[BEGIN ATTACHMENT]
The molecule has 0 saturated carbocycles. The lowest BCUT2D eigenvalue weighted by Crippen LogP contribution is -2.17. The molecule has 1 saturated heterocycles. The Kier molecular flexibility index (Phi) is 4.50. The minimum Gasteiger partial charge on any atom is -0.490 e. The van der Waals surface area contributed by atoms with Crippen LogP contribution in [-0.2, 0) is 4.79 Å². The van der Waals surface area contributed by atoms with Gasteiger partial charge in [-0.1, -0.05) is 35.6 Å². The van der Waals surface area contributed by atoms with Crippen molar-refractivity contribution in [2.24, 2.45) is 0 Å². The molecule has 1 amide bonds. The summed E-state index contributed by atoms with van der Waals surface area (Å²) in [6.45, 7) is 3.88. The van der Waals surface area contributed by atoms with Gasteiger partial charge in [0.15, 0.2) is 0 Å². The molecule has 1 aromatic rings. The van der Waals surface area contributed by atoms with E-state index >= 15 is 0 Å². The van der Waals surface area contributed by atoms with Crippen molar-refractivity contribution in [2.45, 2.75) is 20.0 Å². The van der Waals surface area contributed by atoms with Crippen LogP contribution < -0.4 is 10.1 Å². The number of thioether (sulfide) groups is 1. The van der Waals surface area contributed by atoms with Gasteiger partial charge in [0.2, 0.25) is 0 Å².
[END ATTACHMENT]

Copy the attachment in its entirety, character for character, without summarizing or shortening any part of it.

The molecule has 0 saturated carbocycles. The lowest BCUT2D eigenvalue weighted by Crippen LogP contribution is -2.17. The molecule has 1 saturated heterocycles. The Kier molecular flexibility index (Phi) is 4.50. The minimum Gasteiger partial charge on any atom is -0.490 e. The van der Waals surface area contributed by atoms with Crippen LogP contribution in [-0.2, 0) is 4.79 Å². The van der Waals surface area contributed by atoms with Gasteiger partial charge in [-0.1, -0.05) is 35.6 Å². The van der Waals surface area contributed by atoms with Crippen molar-refractivity contribution in [2.24, 2.45) is 0 Å². The molecule has 1 amide bonds. The summed E-state index contributed by atoms with van der Waals surface area (Å²) in [6.45, 7) is 3.88. The van der Waals surface area contributed by atoms with Gasteiger partial charge in [0.15, 0.2) is 0 Å². The molecule has 1 aromatic rings. The van der Waals surface area contributed by atoms with E-state index >= 15 is 0 Å². The van der Waals surface area contributed by atoms with Crippen molar-refractivity contribution in [2.45, 2.75) is 20.0 Å². The van der Waals surface area contributed by atoms with Crippen LogP contribution < -0.4 is 10.1 Å². The number of thioether (sulfide) groups is 1. The van der Waals surface area contributed by atoms with Gasteiger partial charge in [0.2, 0.25) is 0 Å².